But states everywhere either ignore or abuse (or in most cases both ignore AND abuse) this moral obligation [and Jersey is no different]. They waste, or otherwise deploy recklessly or imprudently, the taxation revenue they extract from the private citizen: or they employ it in undertaking activities which the state need not, or should not, undertake because the private, non-state sector of the economy would willingly undertake them itself (often better and cheaper). Most states are guilty on both counts [and again Jersey is no different].
In these circumstances, not the slightest degree of opprobrium or immorality can attach to the private citizen, whether an individual or a corporation, who so arranges his financial affairs as to legally minimise or avoid the appropriation of his wealth by the state. [Note the words “legally” and “avoid” – and the latter’s important distinction from the word “evade” – and again be in no doubt that CdeH? has no truck with the illegal evasion of obligations in contravention of the law of the land]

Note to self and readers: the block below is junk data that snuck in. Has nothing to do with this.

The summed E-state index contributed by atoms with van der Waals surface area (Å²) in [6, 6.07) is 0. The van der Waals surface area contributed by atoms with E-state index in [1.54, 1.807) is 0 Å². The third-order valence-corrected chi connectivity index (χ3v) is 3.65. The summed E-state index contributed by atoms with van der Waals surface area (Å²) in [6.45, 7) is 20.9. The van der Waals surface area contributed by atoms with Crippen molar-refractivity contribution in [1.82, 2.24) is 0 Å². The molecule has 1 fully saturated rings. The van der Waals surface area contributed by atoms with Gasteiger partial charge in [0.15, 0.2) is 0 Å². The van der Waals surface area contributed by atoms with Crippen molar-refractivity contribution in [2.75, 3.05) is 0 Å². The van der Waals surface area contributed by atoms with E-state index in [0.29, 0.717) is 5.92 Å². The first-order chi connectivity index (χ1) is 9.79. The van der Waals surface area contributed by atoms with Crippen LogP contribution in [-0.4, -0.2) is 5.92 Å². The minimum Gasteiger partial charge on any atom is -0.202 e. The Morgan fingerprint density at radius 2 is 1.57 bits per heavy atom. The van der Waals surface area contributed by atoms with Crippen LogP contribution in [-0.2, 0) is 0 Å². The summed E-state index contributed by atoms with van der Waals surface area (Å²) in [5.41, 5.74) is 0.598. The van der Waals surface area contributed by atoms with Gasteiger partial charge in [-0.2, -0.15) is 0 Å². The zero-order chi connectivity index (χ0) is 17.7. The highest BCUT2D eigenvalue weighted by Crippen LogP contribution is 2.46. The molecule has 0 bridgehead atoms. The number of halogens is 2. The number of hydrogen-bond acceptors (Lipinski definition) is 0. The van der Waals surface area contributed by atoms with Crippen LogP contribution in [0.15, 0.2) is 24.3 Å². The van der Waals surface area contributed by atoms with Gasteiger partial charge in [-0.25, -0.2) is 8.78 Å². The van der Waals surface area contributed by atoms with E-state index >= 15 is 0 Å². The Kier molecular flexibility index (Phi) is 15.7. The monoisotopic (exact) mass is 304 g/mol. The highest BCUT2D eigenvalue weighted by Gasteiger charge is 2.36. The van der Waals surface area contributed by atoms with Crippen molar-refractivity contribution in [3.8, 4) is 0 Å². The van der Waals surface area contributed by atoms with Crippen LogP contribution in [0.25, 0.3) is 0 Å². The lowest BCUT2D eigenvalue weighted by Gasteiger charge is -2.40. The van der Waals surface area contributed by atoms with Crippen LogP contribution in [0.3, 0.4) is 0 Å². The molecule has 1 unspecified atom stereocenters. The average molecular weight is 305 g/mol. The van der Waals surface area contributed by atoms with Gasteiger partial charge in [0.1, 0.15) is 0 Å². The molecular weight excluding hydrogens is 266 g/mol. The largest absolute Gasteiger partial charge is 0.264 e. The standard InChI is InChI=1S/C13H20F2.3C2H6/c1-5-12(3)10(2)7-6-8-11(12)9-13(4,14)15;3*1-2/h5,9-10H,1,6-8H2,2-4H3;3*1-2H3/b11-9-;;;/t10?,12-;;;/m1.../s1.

And by extension therefore, not the slightest degree of illegitimacy or immorality can be inferred to an economy or polity which chooses to provide services to meet a clear, substantial, and unsatisfied demand from the makers of such legal arrangements. So Jersey can and should continue to uphold and develop its prime industry with a clear conscience.